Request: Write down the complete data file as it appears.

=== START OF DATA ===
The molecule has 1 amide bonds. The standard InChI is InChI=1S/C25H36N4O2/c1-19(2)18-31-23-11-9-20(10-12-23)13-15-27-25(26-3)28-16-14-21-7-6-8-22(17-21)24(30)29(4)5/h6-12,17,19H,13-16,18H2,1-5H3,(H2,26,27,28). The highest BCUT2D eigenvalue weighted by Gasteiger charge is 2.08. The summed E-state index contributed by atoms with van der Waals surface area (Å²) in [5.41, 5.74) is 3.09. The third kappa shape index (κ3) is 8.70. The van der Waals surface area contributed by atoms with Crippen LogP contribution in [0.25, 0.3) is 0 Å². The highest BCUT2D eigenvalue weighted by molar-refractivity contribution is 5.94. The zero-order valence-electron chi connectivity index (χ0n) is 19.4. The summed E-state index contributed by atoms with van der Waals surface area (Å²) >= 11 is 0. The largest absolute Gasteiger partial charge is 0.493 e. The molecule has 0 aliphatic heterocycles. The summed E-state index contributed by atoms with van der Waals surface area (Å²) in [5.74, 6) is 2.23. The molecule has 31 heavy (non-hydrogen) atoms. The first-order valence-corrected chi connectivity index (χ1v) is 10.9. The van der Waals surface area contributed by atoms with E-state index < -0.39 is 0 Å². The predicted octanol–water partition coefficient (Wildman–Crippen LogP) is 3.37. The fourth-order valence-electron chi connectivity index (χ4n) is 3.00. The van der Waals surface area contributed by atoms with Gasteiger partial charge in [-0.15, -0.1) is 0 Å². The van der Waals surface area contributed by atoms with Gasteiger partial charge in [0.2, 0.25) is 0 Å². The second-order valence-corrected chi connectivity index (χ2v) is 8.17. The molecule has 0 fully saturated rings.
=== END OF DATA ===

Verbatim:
The molecule has 1 amide bonds. The standard InChI is InChI=1S/C25H36N4O2/c1-19(2)18-31-23-11-9-20(10-12-23)13-15-27-25(26-3)28-16-14-21-7-6-8-22(17-21)24(30)29(4)5/h6-12,17,19H,13-16,18H2,1-5H3,(H2,26,27,28). The highest BCUT2D eigenvalue weighted by Gasteiger charge is 2.08. The summed E-state index contributed by atoms with van der Waals surface area (Å²) in [5.41, 5.74) is 3.09. The third kappa shape index (κ3) is 8.70. The van der Waals surface area contributed by atoms with Crippen LogP contribution in [0.25, 0.3) is 0 Å². The highest BCUT2D eigenvalue weighted by molar-refractivity contribution is 5.94. The zero-order valence-electron chi connectivity index (χ0n) is 19.4. The summed E-state index contributed by atoms with van der Waals surface area (Å²) >= 11 is 0. The largest absolute Gasteiger partial charge is 0.493 e. The molecule has 0 aliphatic heterocycles. The summed E-state index contributed by atoms with van der Waals surface area (Å²) in [5.74, 6) is 2.23. The molecule has 31 heavy (non-hydrogen) atoms. The first-order valence-corrected chi connectivity index (χ1v) is 10.9. The van der Waals surface area contributed by atoms with E-state index < -0.39 is 0 Å². The predicted octanol–water partition coefficient (Wildman–Crippen LogP) is 3.37. The fourth-order valence-electron chi connectivity index (χ4n) is 3.00. The van der Waals surface area contributed by atoms with Gasteiger partial charge in [-0.15, -0.1) is 0 Å². The van der Waals surface area contributed by atoms with Gasteiger partial charge in [0.2, 0.25) is 0 Å². The second-order valence-corrected chi connectivity index (χ2v) is 8.17. The molecule has 0 fully saturated rings.